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Editorial: What you never hear from the media: Guns save lives
Guest EditorialApril 10, 2013 | 1,033 views | 1 comment
We all know that guns can cost lives because the media repeats this message endlessly, as if we could not figure it out for ourselves. But even someone who reads newspapers regularly and watches numerous television newscasts may never learn that guns also save lives -- much less see any hard facts comparing how many lives are lost and how many are saved.
But that trade-off is the real issue, not the Second Amendment or the National Rifle Association, which so many in the media obsess about. If guns cost more lives than they save, we can always repeal the Second Amendment. But if guns save more lives than they cost, we need to know that, instead of spending time demonizing the National Rifle Association.
The defensive use of guns is usually either not discussed at all in the media or else is depicted as if it means bullets flying in all directions, like the gunfight at the OK Corral. But most defensive uses of guns do not involve actually pulling the trigger.
If someone comes at you with a knife and you point a gun at him, he is very unlikely to keep coming, and far more likely to head in the other direction, perhaps in some haste, if he has a brain in his head. Only if he is an idiot are you likely to have to pull the trigger. And if he is an idiot with a knife coming after you, you had better have a trigger to pull.
Surveys of American gun owners have found that 4 to 6 percent reported using a gun in self-defense within the previous five years. That is not a very high percentage but, in a country with 300 million people, that works out to hundreds of thousands of defensive uses of guns per year.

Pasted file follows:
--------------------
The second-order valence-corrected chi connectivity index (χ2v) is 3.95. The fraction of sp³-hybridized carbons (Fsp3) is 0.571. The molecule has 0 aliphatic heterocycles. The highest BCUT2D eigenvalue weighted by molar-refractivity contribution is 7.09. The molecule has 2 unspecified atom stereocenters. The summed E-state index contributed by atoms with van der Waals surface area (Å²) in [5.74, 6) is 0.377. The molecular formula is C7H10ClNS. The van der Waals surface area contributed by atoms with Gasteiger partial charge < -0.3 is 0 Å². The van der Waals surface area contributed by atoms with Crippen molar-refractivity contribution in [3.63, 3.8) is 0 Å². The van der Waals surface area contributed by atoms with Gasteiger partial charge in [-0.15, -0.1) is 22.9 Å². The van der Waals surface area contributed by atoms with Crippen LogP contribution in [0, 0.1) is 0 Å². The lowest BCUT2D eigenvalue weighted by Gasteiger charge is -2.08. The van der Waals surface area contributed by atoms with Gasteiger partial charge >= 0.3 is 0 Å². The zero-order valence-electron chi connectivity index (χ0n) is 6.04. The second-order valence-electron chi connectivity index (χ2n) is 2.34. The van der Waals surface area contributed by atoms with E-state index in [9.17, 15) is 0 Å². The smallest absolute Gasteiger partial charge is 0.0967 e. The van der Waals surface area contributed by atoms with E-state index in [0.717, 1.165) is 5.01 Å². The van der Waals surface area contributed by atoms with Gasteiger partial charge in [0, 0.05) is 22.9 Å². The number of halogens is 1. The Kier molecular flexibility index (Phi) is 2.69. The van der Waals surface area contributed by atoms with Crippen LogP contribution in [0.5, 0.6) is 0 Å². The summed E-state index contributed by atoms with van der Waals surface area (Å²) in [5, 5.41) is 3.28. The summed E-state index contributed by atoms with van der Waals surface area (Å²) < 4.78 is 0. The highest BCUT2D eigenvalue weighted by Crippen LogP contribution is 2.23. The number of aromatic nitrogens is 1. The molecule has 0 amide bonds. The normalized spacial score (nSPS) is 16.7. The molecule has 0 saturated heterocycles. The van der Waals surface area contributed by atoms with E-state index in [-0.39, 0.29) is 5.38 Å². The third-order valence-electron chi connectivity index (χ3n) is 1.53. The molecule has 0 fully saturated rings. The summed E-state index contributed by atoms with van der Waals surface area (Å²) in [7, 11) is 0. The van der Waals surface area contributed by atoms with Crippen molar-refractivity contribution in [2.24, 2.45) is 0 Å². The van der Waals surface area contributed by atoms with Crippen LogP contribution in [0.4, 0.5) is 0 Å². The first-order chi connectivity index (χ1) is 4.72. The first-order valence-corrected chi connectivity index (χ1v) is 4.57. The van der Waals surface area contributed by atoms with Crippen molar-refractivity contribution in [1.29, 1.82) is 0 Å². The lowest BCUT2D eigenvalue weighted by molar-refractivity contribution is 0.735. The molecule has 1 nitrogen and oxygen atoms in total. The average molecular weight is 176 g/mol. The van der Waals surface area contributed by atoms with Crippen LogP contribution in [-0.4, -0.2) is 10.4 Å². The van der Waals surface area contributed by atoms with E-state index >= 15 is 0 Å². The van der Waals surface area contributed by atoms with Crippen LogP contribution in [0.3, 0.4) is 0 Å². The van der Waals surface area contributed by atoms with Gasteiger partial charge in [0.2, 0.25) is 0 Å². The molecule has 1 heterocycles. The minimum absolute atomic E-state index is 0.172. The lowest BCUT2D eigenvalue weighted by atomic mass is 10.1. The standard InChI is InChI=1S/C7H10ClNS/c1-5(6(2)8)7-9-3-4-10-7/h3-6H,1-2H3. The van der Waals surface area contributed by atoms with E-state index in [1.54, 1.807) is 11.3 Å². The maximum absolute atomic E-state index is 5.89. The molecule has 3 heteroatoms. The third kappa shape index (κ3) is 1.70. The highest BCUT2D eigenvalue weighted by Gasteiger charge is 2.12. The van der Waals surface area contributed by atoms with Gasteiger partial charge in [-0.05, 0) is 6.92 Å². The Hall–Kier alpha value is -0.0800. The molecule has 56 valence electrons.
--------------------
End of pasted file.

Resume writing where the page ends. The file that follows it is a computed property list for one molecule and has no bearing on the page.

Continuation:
Yet we almost never hear about these hundreds of thousands of defensive uses of guns from the media, which will report the killing of a dozen people endlessly around the clock.
The murder of a dozen innocent people is unquestionably a human tragedy. But that is no excuse for reacting blindly by preventing hundreds of thousands of other people from defending themselves against meeting the same fate.
Although most defensive uses of guns do not involve actually shooting, nevertheless the total number of criminals killed by armed private citizens runs into the thousands per year. A gun can also come in handy if a pit bull or some other dangerous animal is after you or your child.
We need to recognize the painful reality that, regardless of what we do or don’t do about gun control laws, there will be innocent people killed by guns. We can then look at hard facts in order to decide how we can minimize the number of needless deaths.
But that is not the way the issue is presented by many in politics or the media. Every story about an accidental shooting in the home will be repeated again and again, while a thousand stories about lives saved by defensive uses of a gun will never see the light of day in most newspapers or on most television newscasts.
More children may die in bathtub accidents than in shooting accidents, but you are not likely to read that in most newspapers or see it on television newscasts. Some in the media inflate the number of children killed by counting the members of criminal teenage gangs who shoot each other in their turf fights as children.
Many seize upon statistics, which show that Britain has stronger gun control laws than the United States and lower murder rates. Yet they ignore other countries with stronger gun control laws than the United States, but which have much higher murder rates, such as Brazil, Russia, and Mexico.
Even in the case of Britain, London had a much lower murder rate than New York during the years after New York State’s 1911 Sullivan Law imposed very strict gun control, while anyone could buy a shotgun in London with no questions asked in the 1950s.
Today, virtually the entire law-abiding population of Britain is disarmed -- and gun crimes are vastly more common. Gun control laws make crime a safer occupation when victims are unarmed.
The gun control crusade today is like the Prohibition crusade 100 years ago. It is a shared zealotry that binds the self-righteous know-it-alls in a warm fellowship of those who see themselves as fighting on the side of the angels against the forces of evil. It is a lofty role that they are not about to give up for anything so mundane as facts -- or even the lives of other people.
Thomas Sowell is a senior fellow at the Hoover Institution, Stanford University. His website is http://www.tsowell.com.
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